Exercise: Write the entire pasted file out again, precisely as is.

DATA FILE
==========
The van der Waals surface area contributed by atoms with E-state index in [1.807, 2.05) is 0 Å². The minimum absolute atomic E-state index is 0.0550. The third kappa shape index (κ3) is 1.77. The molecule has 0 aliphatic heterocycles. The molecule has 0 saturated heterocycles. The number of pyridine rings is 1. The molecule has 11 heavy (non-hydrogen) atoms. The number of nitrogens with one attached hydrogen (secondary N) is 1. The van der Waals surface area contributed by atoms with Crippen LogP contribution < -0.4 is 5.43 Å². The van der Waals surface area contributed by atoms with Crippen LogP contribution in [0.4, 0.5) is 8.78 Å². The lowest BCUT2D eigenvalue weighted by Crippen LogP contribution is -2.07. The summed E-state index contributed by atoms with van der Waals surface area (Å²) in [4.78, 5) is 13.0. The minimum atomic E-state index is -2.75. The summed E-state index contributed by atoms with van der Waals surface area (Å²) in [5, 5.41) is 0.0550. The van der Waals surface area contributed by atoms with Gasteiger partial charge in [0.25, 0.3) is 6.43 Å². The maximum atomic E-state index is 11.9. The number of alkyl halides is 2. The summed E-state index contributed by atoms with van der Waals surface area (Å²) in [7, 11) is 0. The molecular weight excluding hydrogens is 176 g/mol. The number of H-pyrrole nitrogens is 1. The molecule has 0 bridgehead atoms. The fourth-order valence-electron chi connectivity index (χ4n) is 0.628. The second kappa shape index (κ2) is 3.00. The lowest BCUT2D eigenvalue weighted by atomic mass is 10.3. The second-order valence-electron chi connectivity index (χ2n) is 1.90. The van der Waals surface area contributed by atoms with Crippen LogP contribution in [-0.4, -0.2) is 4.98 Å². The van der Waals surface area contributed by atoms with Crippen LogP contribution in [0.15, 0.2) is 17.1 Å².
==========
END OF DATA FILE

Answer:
The van der Waals surface area contributed by atoms with E-state index in [1.807, 2.05) is 0 Å². The minimum absolute atomic E-state index is 0.0550. The third kappa shape index (κ3) is 1.77. The molecule has 0 aliphatic heterocycles. The molecule has 0 saturated heterocycles. The number of pyridine rings is 1. The molecule has 11 heavy (non-hydrogen) atoms. The number of nitrogens with one attached hydrogen (secondary N) is 1. The van der Waals surface area contributed by atoms with Crippen LogP contribution < -0.4 is 5.43 Å². The van der Waals surface area contributed by atoms with Crippen LogP contribution in [0.4, 0.5) is 8.78 Å². The lowest BCUT2D eigenvalue weighted by Crippen LogP contribution is -2.07. The summed E-state index contributed by atoms with van der Waals surface area (Å²) in [4.78, 5) is 13.0. The minimum atomic E-state index is -2.75. The summed E-state index contributed by atoms with van der Waals surface area (Å²) in [5, 5.41) is 0.0550. The van der Waals surface area contributed by atoms with Gasteiger partial charge in [0.25, 0.3) is 6.43 Å². The maximum atomic E-state index is 11.9. The number of alkyl halides is 2. The summed E-state index contributed by atoms with van der Waals surface area (Å²) in [7, 11) is 0. The molecular weight excluding hydrogens is 176 g/mol. The number of H-pyrrole nitrogens is 1. The molecule has 0 bridgehead atoms. The fourth-order valence-electron chi connectivity index (χ4n) is 0.628. The second kappa shape index (κ2) is 3.00. The lowest BCUT2D eigenvalue weighted by atomic mass is 10.3. The second-order valence-electron chi connectivity index (χ2n) is 1.90. The van der Waals surface area contributed by atoms with Crippen LogP contribution in [-0.4, -0.2) is 4.98 Å². The van der Waals surface area contributed by atoms with Crippen LogP contribution in [0.15, 0.2) is 17.1 Å².